In addition to recognizing that it is God who calls and chooses who He will to complete His work on this earth, the TOSC committee also agreed that over the years ordination “has acquired meaning beyond what was originally implied” in the Bible. On the basis of these findings committee members overwhelmingly supported two options that would allow for the ordination of women. In spite of this action, the GC session voted to not allow divisions self-determination regarding ordination.

While we desire to respect this vote, we also desire to live in harmony with Scripture and the Seventh- day Adventist belief that it is the responsibility of the Church to recognize those individuals whom the Lord has called and equipped for ministry in a local setting. We further desire to reconcile and live by the voted theology of ordination which is based in scripture but which our church policies do not allow.

Thus we, the Washington Conference Executive Committee, have adopted the following policy for Mission-Focused Leadership.

VOTED: October 20, 2015

The document released by the Washington Conference and embedded below is the first of its kind, extending to women the same rights and privileges that had long been unavailable to them because of their second-tier credentials. While women will continue to receive commissioned minister credentials instead of ordained minister credentials, they will no longer be restricted in the tasks they may perform.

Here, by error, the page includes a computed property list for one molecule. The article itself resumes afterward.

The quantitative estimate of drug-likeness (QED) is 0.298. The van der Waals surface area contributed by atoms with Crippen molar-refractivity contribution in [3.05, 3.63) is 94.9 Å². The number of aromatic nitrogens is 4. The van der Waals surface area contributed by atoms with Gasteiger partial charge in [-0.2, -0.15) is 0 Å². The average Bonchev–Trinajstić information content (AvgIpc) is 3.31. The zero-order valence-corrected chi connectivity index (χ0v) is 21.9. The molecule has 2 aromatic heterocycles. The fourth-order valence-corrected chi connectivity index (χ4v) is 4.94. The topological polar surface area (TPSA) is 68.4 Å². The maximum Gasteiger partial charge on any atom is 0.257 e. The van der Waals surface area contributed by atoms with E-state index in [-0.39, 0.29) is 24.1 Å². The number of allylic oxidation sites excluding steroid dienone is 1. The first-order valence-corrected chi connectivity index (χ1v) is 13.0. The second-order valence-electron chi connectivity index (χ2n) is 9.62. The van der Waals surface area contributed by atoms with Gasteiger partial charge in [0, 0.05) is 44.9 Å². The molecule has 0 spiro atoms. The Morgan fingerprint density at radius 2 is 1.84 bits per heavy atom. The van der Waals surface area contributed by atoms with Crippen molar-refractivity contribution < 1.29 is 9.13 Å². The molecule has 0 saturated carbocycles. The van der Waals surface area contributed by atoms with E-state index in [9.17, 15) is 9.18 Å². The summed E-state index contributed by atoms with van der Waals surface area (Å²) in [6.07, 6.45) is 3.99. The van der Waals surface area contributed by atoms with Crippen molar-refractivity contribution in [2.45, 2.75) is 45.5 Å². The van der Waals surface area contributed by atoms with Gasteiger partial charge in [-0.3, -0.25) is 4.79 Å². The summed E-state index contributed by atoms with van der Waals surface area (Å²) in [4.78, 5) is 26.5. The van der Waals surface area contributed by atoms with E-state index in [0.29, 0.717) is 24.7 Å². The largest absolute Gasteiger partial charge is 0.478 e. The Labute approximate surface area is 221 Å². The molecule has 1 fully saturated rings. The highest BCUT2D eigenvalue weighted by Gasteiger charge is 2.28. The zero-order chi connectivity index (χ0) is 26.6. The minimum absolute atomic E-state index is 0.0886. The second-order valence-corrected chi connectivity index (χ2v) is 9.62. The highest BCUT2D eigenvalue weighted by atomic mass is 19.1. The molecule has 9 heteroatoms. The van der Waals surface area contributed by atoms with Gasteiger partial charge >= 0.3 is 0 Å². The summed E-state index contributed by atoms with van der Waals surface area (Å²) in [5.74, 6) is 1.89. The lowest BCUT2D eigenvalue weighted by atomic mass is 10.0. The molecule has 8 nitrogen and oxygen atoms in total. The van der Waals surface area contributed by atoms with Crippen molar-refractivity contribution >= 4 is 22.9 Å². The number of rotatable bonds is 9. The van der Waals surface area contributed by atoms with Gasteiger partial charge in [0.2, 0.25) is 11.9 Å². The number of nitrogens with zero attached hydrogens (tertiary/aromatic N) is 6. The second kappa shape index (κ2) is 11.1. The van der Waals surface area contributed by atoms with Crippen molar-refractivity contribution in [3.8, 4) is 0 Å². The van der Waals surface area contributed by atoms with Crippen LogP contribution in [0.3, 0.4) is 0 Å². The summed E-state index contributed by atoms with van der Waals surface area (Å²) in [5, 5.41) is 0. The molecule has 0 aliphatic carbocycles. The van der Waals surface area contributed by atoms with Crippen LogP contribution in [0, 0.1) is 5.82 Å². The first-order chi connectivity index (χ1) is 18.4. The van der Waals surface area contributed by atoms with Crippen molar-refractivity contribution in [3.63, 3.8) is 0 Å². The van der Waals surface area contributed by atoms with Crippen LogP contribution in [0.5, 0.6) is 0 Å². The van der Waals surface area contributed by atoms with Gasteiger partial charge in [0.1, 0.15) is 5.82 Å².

Washington Conference Mission-Focused Leadership Policy by Jared Wright (Spectrum Magazine)

Jared Wright is Managing Editor of SpectrumMagazine.org.

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This is a companion discussion topic for the original entry at http://spectrummagazine.org/node/7147

Praise the Lord! There are still many christians among our leaders.


In various ways in different parts of the church the staus of women pastors are being acknowledged in harmony with the Working Policy without having to be ordained. Creative ways to get around the ordination cap are being brought to bear on the work, maintaining harmony with the working policy and being respectful to the SA vote. At some point leadership is going to have to acknowledge that the vote was the wrong way to go in solving this problem and go back to square one: finally addressing the Working Policy and what it means to be in harmony with in regards to the ordination of women to the gospel ministry. They are going to have to acknowledge and respect the findings of TOSC.